Chris' Acrosport 2S. Part 1.

Discussion in 'Acrosport' started by smizo, Mar 1, 2010.

  1. Mar 1, 2010 #1

    smizo

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    ok, well on mikes advice im starting my own build thread. good luck on the mini mike, was looking forward to a counter part on an as2 build but you fell into one heck of a deal man, good for you! anyways, i got all of the "stick" parts for the ribs cut, labeled, and separated in bags for ease of assembly. im going tomorrow down to the shop to pick up the rest of the ply and spruce from the laser cutter, then its assembly time. im planning on the weight system to build the ribs and i have 40 pieces of round stock cut to 1.5 in. diameter x 2 in. length. i prebent the top and bottom cap strips using a jig made out of a 4x4. soak them in the tub and clamp them in until dry. been reading alot on here and thanks for everyones advice! already read all of and printed several articles from the a.s. newsletters. what a great resource this is. heres a few photos to start with, more to come! let the adventure begin.......

    [​IMG]
    [​IMG]


    Now thats what i call woodworking!! ;)

    Thanks Christian!!



    Edited by: smizo
     
    Last edited by a moderator: May 25, 2018 at 6:38 PM
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  2. Mar 2, 2010 #2

    GoldenAge

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    Wow that looks cool.
    I'm jealous now!!!
    I was considering laser or cnc routing my ribs (I'm not building an ACII). But, I was afraid how much the setup and machine time would be. I placed a call for a local quote but they haven't returned my call yet.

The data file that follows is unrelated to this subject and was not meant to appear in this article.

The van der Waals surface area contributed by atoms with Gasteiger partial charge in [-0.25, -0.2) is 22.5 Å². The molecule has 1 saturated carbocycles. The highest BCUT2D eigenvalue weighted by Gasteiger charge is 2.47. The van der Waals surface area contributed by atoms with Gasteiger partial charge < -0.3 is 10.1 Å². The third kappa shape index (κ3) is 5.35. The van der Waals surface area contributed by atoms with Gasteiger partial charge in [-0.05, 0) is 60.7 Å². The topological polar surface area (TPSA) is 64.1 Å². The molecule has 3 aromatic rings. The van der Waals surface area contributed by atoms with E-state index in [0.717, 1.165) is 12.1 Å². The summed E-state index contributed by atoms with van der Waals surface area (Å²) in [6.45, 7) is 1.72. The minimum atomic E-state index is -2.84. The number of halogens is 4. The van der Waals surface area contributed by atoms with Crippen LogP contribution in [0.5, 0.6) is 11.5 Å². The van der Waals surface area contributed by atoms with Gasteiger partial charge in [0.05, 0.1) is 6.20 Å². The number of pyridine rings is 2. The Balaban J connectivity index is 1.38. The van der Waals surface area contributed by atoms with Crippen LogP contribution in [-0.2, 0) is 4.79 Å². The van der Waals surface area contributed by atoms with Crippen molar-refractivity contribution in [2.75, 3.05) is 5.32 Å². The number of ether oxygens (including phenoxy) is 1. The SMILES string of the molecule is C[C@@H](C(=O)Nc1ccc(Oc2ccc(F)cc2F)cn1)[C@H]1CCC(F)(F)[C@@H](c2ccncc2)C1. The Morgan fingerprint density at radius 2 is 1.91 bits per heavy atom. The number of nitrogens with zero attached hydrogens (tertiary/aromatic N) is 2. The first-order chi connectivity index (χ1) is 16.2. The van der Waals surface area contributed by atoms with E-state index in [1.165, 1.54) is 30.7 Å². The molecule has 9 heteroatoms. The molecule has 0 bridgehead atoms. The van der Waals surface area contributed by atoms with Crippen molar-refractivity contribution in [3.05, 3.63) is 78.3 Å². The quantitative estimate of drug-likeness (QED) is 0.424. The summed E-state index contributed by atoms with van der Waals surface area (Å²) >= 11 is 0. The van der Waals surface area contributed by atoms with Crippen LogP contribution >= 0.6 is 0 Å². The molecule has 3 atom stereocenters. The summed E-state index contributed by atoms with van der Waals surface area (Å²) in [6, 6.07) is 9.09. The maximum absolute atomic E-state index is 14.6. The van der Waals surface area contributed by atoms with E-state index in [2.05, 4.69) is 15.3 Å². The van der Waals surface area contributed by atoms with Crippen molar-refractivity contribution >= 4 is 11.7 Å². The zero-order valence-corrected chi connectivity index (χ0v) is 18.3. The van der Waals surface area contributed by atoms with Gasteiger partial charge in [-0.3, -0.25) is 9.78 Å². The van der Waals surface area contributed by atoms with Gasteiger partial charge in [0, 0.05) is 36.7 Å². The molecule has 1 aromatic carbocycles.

Would you be willing to tell me, ballpark, how much you spent for this service? How many 4'X8' sheets did you cut? Do they charge by linear inch cut?

    My problem is I have more time than money (and not much time at that). Because of my fear of the cost I recently decided I was going to make patterns and hand route all my ribs. Sure would be nice to know they are all exactly the same and accurate though. Last weekend I picked up a used sanding station with 9"disk and 6" belt. I figured that and a hand router should be the cheap labor intensive solution.

    Keep us posted with your progress. This looks like it will be a good one to follow. Actually they are all good to follow. Who doesn't like watching progress of a biplane being built? :)

    Keep that motivation up too.

    David

     
  3. Mar 2, 2010 #3

    littlebiplane

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    LOL, don't worry Chris i'm still gonna keep you motivated!!!! I had to go for the project, being it's my first, and it's a good deal, and I have other airplanes...........Just had to do it. I love the Acrosport 2, and someday I will have one.

    That looks great by the way....way to go buddy! What's your next step????


    Mike

     
  4. Mar 4, 2010 #4

    smizo

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    well next step happened tonight mike. got all the parts back yesterday and went through them all and organized them. so now i got 2 boxes of upper wing and lower wing parts, now all i have to do is assemble it..... yea all i have to do.... haha. anyways, started my first rib tonight. will flip it over tomorrow and repeat. then frame another one up in the jig. guess ill put out 1.5 ribs a day that way. all the parts came out great!

    [​IMG]

    [​IMG]

    [​IMG]

     
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  5. Mar 4, 2010 #5

    smizo